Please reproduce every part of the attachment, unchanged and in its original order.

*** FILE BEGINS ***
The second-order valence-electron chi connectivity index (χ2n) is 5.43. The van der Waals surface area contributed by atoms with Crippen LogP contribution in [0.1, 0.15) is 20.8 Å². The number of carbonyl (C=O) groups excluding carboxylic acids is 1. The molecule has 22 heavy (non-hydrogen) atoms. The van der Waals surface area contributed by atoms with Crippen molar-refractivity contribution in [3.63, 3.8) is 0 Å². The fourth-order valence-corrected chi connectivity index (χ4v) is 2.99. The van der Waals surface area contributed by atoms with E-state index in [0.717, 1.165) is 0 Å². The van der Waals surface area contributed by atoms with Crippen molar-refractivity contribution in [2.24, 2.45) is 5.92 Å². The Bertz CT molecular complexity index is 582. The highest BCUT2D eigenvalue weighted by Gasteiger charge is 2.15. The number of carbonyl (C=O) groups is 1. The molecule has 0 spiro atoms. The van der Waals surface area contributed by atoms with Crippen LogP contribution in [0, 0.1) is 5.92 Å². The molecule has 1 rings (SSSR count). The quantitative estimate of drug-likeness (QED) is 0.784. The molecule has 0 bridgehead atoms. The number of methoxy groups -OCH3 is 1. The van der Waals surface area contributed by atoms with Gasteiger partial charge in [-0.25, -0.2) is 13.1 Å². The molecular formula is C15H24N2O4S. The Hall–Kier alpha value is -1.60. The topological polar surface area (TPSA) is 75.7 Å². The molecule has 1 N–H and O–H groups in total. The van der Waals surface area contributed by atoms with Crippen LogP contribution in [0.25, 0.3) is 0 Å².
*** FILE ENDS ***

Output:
The second-order valence-electron chi connectivity index (χ2n) is 5.43. The van der Waals surface area contributed by atoms with Crippen LogP contribution in [0.1, 0.15) is 20.8 Å². The number of carbonyl (C=O) groups excluding carboxylic acids is 1. The molecule has 22 heavy (non-hydrogen) atoms. The van der Waals surface area contributed by atoms with Crippen molar-refractivity contribution in [3.63, 3.8) is 0 Å². The fourth-order valence-corrected chi connectivity index (χ4v) is 2.99. The van der Waals surface area contributed by atoms with E-state index in [0.717, 1.165) is 0 Å². The van der Waals surface area contributed by atoms with Crippen molar-refractivity contribution in [2.24, 2.45) is 5.92 Å². The Bertz CT molecular complexity index is 582. The highest BCUT2D eigenvalue weighted by Gasteiger charge is 2.15. The number of carbonyl (C=O) groups is 1. The molecule has 0 spiro atoms. The van der Waals surface area contributed by atoms with Crippen LogP contribution in [0, 0.1) is 5.92 Å². The molecule has 1 rings (SSSR count). The quantitative estimate of drug-likeness (QED) is 0.784. The molecule has 0 bridgehead atoms. The number of methoxy groups -OCH3 is 1. The van der Waals surface area contributed by atoms with Gasteiger partial charge in [-0.25, -0.2) is 13.1 Å². The molecular formula is C15H24N2O4S. The Hall–Kier alpha value is -1.60. The topological polar surface area (TPSA) is 75.7 Å². The molecule has 1 N–H and O–H groups in total. The van der Waals surface area contributed by atoms with Crippen LogP contribution in [0.25, 0.3) is 0 Å².